Depending on which category you are flying in, different rules will apply for the weight of each drone. Please see CAP 2012 link for information about flying in the open category.
If you want to fly within the Specific Category, then you must abide by the terms of your Operational Authorisation, issued by the CAA. To obtain this, you need to have completed a course with a recognised assessment entity and hold valid proof of pilot competency.
Where not to fly -
Do not fly closer than 50m of uninvolved people (please see changes in rules dependent on drone weight in the below section).
You must keep a 50m horizontal distance between your UAS (drone) and uninvolved people (people that are not with you/aware of what you are doing). You must not fly over uninvolved people, even if you’re flying higher than 50m (unless this is in conjunction with your Operational Authorisation and a safe flight can be made).
Never fly over people who are crowded together, such as, shopping areas, sports events, religious gatherings, political gatherings, music festivals and concerts, marches and rallies, at a crowded beach or park, parties, carnivals and fêtes.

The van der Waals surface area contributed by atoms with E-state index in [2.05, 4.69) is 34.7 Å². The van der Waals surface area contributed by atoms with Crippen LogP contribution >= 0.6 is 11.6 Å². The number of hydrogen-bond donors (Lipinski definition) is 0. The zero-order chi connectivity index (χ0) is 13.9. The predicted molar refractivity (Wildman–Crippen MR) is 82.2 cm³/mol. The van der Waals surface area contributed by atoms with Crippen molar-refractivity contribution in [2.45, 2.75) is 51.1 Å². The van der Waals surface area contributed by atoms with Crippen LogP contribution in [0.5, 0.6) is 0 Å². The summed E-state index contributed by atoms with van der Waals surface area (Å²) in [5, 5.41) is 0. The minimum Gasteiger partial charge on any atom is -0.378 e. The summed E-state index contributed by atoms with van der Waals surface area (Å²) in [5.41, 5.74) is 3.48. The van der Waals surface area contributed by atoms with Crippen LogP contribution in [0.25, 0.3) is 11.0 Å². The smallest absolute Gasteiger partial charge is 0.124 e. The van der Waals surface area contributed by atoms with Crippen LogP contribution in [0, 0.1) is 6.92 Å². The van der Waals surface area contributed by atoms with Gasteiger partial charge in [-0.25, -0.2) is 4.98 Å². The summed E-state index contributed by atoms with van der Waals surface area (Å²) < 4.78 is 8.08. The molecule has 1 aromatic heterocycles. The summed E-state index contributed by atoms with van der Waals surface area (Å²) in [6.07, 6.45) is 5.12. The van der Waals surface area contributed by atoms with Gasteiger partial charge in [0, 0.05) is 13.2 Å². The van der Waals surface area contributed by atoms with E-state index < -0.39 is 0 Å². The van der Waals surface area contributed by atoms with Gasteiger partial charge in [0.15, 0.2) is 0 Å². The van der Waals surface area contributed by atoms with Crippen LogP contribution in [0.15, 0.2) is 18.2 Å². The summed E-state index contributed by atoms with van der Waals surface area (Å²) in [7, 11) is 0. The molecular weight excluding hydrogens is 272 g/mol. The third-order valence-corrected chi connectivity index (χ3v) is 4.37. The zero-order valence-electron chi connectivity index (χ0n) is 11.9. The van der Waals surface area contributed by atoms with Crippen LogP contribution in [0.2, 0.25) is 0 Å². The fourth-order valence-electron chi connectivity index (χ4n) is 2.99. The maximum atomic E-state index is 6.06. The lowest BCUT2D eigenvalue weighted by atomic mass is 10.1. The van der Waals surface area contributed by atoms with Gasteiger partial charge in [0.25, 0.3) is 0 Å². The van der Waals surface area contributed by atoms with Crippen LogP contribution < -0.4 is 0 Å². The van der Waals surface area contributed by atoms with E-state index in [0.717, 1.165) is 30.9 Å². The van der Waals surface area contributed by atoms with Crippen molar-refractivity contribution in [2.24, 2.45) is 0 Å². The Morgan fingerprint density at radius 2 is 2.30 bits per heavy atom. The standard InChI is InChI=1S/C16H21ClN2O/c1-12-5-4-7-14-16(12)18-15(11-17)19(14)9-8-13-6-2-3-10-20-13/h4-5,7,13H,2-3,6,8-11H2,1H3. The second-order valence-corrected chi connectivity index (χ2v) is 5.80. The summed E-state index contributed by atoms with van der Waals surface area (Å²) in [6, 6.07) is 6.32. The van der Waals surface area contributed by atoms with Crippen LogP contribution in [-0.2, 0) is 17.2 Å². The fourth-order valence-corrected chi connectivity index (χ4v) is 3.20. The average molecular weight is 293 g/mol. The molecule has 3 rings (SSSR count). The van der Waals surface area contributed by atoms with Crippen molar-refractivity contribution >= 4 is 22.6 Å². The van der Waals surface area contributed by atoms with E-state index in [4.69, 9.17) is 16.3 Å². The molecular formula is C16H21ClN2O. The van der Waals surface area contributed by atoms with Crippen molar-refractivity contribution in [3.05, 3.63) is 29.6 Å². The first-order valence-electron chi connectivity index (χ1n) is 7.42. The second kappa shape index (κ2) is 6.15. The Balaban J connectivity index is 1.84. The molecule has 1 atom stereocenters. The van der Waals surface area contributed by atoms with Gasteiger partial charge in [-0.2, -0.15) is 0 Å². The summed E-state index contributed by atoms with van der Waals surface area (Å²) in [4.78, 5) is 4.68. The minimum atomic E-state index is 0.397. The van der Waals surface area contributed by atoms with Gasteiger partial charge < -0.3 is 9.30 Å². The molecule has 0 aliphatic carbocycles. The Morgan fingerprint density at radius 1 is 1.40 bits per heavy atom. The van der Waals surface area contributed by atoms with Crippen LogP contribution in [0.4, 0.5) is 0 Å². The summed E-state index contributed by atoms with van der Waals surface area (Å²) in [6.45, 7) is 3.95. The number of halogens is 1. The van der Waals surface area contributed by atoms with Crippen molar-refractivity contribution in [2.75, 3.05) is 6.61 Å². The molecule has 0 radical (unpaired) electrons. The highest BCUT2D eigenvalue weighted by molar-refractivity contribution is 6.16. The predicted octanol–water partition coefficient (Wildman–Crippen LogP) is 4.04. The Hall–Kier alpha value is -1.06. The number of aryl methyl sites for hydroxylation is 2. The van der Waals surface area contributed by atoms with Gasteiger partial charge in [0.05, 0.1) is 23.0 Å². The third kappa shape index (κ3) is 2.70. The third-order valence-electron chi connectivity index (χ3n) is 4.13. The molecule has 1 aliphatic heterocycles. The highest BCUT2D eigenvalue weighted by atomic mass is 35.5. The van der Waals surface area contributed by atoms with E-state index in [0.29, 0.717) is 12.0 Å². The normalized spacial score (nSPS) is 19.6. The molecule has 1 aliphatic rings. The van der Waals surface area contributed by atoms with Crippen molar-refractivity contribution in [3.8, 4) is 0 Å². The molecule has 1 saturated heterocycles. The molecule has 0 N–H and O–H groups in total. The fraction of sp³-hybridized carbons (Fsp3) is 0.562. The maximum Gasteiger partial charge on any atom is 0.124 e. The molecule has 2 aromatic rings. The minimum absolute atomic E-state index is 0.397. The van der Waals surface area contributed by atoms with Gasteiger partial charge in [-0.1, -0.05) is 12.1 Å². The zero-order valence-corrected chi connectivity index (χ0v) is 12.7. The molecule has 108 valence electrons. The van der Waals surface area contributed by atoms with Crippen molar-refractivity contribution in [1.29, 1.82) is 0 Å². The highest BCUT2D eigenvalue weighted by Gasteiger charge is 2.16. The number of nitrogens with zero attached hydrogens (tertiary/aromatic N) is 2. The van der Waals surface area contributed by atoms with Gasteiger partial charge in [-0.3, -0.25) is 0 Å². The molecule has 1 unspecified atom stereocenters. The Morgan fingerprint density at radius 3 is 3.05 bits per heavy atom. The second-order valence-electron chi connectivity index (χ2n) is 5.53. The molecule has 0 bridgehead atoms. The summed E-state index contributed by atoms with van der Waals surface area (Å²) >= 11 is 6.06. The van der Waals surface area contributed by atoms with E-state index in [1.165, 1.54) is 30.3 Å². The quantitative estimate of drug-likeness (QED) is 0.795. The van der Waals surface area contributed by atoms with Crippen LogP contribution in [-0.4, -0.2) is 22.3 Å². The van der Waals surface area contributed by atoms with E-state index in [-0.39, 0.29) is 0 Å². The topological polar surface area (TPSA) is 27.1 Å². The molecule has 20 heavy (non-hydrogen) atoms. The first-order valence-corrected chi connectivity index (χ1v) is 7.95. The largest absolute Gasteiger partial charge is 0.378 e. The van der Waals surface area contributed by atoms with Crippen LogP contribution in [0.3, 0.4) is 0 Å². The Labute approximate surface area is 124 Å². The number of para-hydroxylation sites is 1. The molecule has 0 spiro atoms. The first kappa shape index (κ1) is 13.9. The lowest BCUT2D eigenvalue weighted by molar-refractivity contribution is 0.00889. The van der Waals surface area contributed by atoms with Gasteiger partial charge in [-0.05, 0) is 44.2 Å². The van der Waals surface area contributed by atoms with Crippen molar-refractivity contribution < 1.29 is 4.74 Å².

Never fly in or near Flight Restriction Zones (FRZs).
You must keep at least 150m away from residential, recreational, commercial and industrial areas (different rules apply for flights with sub 250g, C0 and C1 class drones, see below section).
If you are flying a small drone (sub 250g, C0 or C1 class) the rules for minimum distances and where you are able to fly your drone are different.
You may fly closer than 50m to uninvolved people and you may fly over them (avoid where possible, you must not fly over crowds) if you are flying a sub 250g, C0 or C1 class drone.
HOWEVER, the CAA encourages you to think about what you’re doing and extenuating factors that may increase your risk of danger to people when flying closer to them. For example, poor weather conditions and flight speeds may affect the control of your drone.
The CAA also suggest that where possible you should keep the same distance from people horizontally as you are vertical, to ensure that you are minimising danger.
You can fly small drones (sub 250g, C0 or C1 class drones) in residential, recreational, commercial and industrial areas, however, we would encourage you to remember that you must always fly safely and be conscious of other peoples privacy and personal space.
(There are not currently any C class drones on the market, and the regulations are relying on transitional 'legacy' drones that were placed on the market before January 2023)